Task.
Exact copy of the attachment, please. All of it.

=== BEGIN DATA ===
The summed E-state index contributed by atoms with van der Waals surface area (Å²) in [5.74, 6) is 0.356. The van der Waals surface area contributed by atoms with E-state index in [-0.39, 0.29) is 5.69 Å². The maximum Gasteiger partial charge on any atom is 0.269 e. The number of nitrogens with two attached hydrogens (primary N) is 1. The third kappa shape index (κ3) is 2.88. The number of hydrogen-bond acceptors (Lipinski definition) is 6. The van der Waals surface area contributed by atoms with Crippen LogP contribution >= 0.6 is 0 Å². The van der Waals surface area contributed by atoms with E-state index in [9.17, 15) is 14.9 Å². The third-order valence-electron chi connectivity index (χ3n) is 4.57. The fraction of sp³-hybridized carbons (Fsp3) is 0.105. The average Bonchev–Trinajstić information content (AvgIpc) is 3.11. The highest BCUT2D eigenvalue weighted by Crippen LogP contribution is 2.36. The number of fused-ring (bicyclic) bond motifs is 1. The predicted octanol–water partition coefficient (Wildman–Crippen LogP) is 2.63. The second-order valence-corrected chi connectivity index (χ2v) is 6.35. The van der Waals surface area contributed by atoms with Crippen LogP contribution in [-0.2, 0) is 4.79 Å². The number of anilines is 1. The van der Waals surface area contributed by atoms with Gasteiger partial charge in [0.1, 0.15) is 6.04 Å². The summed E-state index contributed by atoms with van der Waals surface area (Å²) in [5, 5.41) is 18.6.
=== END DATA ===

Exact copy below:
The summed E-state index contributed by atoms with van der Waals surface area (Å²) in [5.74, 6) is 0.356. The van der Waals surface area contributed by atoms with E-state index in [-0.39, 0.29) is 5.69 Å². The maximum Gasteiger partial charge on any atom is 0.269 e. The number of nitrogens with two attached hydrogens (primary N) is 1. The third kappa shape index (κ3) is 2.88. The number of hydrogen-bond acceptors (Lipinski definition) is 6. The van der Waals surface area contributed by atoms with Crippen LogP contribution >= 0.6 is 0 Å². The van der Waals surface area contributed by atoms with E-state index in [9.17, 15) is 14.9 Å². The third-order valence-electron chi connectivity index (χ3n) is 4.57. The fraction of sp³-hybridized carbons (Fsp3) is 0.105. The average Bonchev–Trinajstić information content (AvgIpc) is 3.11. The highest BCUT2D eigenvalue weighted by Crippen LogP contribution is 2.36. The number of fused-ring (bicyclic) bond motifs is 1. The predicted octanol–water partition coefficient (Wildman–Crippen LogP) is 2.63. The second-order valence-corrected chi connectivity index (χ2v) is 6.35. The van der Waals surface area contributed by atoms with Crippen LogP contribution in [-0.2, 0) is 4.79 Å². The number of anilines is 1. The van der Waals surface area contributed by atoms with Gasteiger partial charge in [0.1, 0.15) is 6.04 Å². The summed E-state index contributed by atoms with van der Waals surface area (Å²) in [5, 5.41) is 18.6.